October 11, 2019
Rep. Pressley Introduces Legislation to Protect Consumers from Abusive Debt Collection
WASHINGTON – Today, Congresswoman Ayanna Pressley (MA-07) introduced H.R. 5021, the Ending Debt Collection Harassment Act, legislation that requires the Consumer Financial Protection Bureau (CFPB) to regulate the debt collection industry.
Nearly one in three Americans say they were contacted by at least one creditor or collector trying to collect one or more debts during the last year. A 2017 survey of debt collection organizations found that 1 in 4 frontline staff reported having spoken to at least one customer in the past year who seemed serious about committing suicide – a shocking trend referred to as debt despair. Earlier this year, the CFPB issued a proposed debt collection rule that violates the CFPB’s responsibility to protect consumers, investors, and the economy.
Specifically, Congresswoman Pressley’s bill would:
- Prevent debt collectors from harassing consumers with unlimited electronic communication, including texts and emails.
- Require collectors provide consumers with clear disclosures of their rights and a simple way of opting out of communication.
- Improve reporting around debt collection consumer complaints including a breakdown of complaints by states and a specific reporting on the use of electronic communication.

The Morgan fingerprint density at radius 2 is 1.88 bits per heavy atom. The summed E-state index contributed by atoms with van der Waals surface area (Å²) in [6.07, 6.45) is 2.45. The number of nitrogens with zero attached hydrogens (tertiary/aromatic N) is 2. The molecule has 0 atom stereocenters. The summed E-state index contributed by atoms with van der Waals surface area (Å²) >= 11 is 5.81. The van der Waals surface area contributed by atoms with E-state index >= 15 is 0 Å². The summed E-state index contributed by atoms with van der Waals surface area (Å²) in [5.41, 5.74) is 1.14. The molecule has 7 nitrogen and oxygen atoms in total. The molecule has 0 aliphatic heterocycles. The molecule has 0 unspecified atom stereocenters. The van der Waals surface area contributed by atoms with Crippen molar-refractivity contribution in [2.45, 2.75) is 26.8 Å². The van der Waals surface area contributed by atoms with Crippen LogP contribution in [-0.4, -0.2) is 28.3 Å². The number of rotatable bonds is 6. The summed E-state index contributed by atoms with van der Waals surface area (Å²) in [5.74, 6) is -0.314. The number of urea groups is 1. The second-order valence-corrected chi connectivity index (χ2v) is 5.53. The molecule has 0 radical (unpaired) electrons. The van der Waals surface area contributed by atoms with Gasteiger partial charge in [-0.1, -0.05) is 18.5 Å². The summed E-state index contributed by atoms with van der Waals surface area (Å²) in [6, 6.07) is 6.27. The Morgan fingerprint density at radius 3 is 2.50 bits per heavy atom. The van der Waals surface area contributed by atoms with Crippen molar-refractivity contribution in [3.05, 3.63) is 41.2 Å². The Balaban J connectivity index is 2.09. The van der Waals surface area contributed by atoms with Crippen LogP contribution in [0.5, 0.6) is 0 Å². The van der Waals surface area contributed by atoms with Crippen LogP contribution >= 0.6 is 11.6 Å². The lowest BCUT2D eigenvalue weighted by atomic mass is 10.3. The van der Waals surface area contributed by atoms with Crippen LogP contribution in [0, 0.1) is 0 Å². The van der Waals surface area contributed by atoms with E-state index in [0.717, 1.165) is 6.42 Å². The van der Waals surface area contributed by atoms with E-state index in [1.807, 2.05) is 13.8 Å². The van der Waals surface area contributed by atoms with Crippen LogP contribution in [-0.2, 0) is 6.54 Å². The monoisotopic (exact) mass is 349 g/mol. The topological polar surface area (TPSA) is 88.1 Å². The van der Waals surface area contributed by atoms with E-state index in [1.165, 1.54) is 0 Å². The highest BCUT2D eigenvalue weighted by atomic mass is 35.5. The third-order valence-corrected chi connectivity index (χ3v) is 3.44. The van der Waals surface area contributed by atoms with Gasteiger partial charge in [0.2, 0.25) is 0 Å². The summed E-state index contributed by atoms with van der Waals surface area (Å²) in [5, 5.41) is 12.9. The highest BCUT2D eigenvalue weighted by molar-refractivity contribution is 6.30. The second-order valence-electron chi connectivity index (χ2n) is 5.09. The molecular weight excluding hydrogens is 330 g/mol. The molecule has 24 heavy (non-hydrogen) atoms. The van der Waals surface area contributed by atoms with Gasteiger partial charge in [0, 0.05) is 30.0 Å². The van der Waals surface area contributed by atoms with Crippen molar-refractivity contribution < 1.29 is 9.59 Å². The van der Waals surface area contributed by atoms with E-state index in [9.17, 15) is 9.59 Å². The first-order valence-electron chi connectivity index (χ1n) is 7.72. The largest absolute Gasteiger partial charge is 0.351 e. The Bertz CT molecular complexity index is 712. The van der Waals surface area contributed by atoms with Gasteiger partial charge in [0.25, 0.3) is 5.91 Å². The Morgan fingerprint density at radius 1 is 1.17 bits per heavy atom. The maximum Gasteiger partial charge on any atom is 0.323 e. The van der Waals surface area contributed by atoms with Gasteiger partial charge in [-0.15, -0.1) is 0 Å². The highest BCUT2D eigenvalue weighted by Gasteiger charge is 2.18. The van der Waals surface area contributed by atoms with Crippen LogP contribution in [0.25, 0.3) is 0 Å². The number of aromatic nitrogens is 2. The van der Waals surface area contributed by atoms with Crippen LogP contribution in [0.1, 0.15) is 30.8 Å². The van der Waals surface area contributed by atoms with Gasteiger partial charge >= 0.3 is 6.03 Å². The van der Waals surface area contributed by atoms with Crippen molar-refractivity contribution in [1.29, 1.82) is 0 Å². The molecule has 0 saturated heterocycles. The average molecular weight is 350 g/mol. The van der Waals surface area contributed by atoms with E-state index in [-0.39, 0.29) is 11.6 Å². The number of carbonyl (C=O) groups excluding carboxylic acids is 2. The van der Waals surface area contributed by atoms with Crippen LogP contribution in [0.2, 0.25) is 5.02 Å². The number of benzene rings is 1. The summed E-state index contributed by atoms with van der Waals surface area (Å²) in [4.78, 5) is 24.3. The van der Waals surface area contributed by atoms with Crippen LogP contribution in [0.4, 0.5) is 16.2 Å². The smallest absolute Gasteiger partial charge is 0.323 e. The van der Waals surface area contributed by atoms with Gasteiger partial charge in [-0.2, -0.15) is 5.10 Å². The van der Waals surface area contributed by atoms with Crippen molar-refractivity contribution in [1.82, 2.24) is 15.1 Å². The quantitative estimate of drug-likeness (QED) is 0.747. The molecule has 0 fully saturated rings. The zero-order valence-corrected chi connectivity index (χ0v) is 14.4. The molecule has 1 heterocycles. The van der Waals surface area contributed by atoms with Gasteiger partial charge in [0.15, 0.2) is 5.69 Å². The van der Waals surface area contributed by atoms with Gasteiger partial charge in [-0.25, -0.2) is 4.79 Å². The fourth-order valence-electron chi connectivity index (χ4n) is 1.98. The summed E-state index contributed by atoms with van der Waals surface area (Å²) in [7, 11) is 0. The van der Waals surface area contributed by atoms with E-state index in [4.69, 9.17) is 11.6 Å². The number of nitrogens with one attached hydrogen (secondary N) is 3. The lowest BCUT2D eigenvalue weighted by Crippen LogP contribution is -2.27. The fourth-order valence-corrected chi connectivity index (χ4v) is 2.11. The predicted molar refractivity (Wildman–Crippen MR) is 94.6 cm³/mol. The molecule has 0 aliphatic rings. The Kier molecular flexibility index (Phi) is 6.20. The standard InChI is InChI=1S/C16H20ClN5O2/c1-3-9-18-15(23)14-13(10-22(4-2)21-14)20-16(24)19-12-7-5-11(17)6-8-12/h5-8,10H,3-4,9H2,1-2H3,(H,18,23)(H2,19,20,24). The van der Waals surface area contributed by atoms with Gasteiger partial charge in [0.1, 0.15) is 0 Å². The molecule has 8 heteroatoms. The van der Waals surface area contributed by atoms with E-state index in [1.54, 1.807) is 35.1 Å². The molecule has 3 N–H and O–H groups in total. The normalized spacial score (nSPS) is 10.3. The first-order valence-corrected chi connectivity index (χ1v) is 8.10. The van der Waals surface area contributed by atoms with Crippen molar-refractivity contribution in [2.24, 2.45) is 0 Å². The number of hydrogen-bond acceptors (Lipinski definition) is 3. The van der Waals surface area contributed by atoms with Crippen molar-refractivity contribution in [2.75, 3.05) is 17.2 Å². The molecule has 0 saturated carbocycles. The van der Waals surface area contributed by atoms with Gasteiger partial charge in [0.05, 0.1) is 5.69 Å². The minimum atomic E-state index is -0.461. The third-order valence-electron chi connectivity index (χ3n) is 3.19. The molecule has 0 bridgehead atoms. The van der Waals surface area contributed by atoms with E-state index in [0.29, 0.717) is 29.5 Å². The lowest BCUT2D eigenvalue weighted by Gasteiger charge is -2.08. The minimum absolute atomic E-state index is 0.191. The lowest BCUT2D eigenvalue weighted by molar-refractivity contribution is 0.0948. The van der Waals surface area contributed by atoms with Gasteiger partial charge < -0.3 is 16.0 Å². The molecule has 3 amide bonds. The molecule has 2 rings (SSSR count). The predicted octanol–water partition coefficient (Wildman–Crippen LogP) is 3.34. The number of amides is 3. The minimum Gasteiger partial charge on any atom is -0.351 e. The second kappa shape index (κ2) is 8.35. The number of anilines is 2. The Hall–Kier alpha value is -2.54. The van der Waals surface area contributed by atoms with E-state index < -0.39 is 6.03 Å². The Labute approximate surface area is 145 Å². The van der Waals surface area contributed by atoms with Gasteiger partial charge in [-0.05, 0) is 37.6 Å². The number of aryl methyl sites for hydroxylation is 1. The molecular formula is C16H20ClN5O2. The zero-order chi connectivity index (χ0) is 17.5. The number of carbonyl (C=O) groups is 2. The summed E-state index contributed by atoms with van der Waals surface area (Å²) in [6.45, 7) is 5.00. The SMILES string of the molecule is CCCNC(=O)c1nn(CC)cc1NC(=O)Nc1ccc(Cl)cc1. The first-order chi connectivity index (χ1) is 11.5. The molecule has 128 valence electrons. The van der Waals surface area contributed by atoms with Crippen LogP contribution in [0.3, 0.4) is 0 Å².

“My mother took pride in paying her bills on time, but after several life disrupting events, there came a point where she no longer could afford it,” said Congresswoman Pressley. “No matter how hard she worked, we owed everybody – the utility company, the landlord, the bank, the car company – and we were frequently harassed by debt collectors. Our story is the story of millions of families, who go through life with feelings of fear, vulnerability, judgement, and shame thanks to abusive debt collectors. My bill, the Ending Debt Collection Harassment Act, works to actively curb the aggressive tactics and psychological harassment that debt collectors are all too quick to employ.”
Since the beginning of the Trump Administration, more than 62,000 Americans submitted unfair debt collection complaints to the CFPB. Aggressive debt collection practices can contribute to heightened feelings of hopelessness, shame and despair commonly associated with high levels of indebtedness.
Congresswoman Pressley is committed to protecting borrowers and stopping abusive debt collection practices. Last month, she sent a letter to CFPB Director Kathleen Kraninger slamming the Bureau’s decision to roll back protections that prevent debt collectors from harassing Americans. In July, she introduced the Student Borrower Credit Improvement Act, legislation to provide much needed support to private student loan borrowers with a pathway to credit rehabilitation and financial recovery.
To view the bill, click here.
To view the one pager, click here.
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